Davis Museum Fall 2015 Feature Exhibition Showcases The Work Of Acclaimed Wellesley Art Professor Bunny Harvey
Art and education have always been integrated at the Davis Museum at Wellesley College, so it is with particular pleasure that the Davis presents a feature exhibition this fall that showcases the prolific works of an acclaimed Wellesley art professor. Bunny Harvey: Four Decades will be unveiled at the Davis Fall Opening Celebration, alongside four additional special exhibitions.
Wellesley and the broader community are invited to attend an opening reception tonight, September 16, 5–7:00pm, to celebrate the new season and to enjoy a first look at the following exhibitions:
Bunny Harvey: Four Decades
Bunny Harvey is the Elizabeth Christy Kopf Professor of Art at Wellesley and has been awarded the Pinanski Prize for Excellence in Teaching. She began teaching at Wellesley in 1976, the same year the Terry Dintenfass Gallery in New York presented her first one-woman exhibition. This season’s exhibition at the Davis showcases the 40 years of Harvey's work since that time, and includes drawings and both small- and large-scale paintings in the variety of themes that she has explored.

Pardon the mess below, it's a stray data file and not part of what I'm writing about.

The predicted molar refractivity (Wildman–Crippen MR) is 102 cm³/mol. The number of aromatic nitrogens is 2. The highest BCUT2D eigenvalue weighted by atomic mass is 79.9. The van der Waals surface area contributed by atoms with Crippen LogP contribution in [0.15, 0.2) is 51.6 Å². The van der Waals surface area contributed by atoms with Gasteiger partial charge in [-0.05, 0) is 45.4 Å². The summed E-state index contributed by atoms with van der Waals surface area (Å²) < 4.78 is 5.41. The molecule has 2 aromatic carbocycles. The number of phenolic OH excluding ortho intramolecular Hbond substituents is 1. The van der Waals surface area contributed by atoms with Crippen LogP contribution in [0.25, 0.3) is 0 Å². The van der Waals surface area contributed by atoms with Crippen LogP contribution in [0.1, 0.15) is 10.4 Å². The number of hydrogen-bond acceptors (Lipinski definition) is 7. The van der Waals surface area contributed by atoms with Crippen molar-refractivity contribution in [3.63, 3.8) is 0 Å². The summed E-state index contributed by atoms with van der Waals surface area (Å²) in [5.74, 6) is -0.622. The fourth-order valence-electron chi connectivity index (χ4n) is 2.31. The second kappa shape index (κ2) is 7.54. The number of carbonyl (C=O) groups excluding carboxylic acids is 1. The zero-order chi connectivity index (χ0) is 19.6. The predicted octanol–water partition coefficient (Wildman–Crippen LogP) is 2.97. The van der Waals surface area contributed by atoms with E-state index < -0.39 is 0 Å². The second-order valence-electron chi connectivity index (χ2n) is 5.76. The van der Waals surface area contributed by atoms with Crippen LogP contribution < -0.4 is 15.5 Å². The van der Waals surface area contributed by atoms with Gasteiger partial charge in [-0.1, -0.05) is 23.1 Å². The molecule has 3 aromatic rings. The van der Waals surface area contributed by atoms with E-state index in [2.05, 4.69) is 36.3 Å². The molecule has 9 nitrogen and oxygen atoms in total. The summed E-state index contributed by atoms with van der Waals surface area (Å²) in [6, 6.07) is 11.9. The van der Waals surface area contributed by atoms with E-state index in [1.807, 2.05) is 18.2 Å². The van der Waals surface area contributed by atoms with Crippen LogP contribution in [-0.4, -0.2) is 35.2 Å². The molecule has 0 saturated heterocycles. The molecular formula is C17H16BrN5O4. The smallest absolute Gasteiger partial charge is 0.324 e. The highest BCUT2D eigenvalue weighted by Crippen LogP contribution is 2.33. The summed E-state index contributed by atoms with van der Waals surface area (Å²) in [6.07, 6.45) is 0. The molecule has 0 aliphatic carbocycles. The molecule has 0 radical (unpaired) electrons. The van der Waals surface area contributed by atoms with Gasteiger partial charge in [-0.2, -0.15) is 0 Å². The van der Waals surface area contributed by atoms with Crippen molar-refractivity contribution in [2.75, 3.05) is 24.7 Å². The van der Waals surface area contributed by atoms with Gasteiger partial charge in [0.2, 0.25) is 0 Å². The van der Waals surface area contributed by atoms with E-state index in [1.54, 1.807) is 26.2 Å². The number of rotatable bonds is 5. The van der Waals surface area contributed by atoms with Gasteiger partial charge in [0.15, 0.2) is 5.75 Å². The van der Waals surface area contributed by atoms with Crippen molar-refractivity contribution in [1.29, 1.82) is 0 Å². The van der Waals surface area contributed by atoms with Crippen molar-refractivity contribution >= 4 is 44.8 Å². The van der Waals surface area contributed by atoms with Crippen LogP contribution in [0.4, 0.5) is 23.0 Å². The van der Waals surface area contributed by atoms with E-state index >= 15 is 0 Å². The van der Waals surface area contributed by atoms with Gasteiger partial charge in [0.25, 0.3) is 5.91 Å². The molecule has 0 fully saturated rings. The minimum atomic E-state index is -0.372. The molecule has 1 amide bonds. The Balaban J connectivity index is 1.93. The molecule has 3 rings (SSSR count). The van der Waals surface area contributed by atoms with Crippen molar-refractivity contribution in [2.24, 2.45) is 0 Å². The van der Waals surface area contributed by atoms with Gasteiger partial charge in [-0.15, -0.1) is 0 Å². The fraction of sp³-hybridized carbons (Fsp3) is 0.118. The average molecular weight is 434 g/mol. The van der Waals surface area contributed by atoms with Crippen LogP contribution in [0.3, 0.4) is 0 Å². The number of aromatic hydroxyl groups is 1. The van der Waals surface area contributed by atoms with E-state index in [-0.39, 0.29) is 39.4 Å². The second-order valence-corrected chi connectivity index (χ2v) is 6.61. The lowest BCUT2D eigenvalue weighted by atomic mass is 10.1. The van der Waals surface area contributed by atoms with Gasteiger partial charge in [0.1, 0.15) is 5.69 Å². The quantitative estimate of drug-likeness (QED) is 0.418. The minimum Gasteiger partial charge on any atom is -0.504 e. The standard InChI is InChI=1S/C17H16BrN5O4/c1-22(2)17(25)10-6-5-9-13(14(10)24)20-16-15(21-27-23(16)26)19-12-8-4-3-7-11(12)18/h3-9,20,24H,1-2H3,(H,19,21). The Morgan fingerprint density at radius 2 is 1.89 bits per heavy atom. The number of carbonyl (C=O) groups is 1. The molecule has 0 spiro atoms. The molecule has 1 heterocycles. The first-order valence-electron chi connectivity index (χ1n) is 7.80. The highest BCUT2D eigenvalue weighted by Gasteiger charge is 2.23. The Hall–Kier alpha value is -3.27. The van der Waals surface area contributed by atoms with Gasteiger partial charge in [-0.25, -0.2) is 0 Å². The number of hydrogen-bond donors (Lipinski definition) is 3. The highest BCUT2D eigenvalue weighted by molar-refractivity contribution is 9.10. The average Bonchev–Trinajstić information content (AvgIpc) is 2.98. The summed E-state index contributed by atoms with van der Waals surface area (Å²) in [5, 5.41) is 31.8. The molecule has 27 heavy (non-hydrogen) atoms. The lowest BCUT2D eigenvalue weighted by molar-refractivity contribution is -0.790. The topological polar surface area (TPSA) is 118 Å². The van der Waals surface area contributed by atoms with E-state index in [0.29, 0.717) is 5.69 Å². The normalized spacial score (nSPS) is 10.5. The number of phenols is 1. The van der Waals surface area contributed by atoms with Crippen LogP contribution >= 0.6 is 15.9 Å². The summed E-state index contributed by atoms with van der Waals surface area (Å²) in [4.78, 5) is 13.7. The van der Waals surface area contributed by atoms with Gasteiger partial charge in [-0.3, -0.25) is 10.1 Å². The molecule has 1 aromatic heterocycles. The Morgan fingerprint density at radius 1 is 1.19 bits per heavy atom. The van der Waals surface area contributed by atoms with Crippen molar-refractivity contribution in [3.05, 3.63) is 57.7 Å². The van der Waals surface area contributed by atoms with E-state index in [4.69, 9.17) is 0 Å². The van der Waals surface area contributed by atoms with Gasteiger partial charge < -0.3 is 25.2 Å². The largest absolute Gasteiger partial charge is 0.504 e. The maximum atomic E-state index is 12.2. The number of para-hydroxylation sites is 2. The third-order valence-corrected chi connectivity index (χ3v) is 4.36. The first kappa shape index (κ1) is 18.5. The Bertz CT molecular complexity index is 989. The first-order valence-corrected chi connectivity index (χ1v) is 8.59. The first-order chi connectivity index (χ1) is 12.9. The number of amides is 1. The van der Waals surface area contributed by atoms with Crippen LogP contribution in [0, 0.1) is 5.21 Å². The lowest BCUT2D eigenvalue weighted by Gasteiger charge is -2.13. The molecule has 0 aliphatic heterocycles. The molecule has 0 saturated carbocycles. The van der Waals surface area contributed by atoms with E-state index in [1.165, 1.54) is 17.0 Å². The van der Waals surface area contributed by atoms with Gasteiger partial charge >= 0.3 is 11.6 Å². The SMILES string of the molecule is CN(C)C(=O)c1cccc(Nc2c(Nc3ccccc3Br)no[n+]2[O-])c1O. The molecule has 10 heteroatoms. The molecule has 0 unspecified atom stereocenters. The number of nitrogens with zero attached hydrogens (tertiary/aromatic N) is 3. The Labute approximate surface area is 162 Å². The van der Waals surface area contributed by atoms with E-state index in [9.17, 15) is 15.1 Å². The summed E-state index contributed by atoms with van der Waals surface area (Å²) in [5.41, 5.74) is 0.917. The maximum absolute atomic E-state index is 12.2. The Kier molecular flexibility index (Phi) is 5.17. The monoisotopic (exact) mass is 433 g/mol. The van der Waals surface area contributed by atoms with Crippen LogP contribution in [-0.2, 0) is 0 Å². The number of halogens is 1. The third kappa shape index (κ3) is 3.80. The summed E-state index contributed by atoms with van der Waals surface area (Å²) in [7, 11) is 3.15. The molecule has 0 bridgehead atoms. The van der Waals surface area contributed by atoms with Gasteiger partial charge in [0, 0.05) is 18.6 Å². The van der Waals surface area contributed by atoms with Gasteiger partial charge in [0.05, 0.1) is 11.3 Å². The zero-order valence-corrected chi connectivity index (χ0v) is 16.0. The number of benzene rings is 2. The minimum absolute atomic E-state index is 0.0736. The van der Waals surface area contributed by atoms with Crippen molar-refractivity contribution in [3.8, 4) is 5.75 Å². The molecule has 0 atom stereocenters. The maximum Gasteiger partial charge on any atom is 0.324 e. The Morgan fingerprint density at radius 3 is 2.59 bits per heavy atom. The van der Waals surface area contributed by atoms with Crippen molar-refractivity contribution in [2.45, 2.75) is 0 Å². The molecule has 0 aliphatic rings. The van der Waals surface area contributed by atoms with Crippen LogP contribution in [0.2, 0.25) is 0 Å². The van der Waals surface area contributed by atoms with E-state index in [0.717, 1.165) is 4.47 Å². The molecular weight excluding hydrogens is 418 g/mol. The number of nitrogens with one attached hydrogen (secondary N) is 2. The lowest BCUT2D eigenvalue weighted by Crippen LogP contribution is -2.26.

"Over the past 40 years, my work has continuously evolved," reflected Harvey. "This exhibition will showcase that evolution—from interpretations of direct observations of the landscape in Vermont, to the quiet, mysterious spaces inside an ancient Egyptian tomb, to the tracks that the smallest subatomic particle leaves in a bubble chamber. I am excited to see such a large body of my work presented in one place."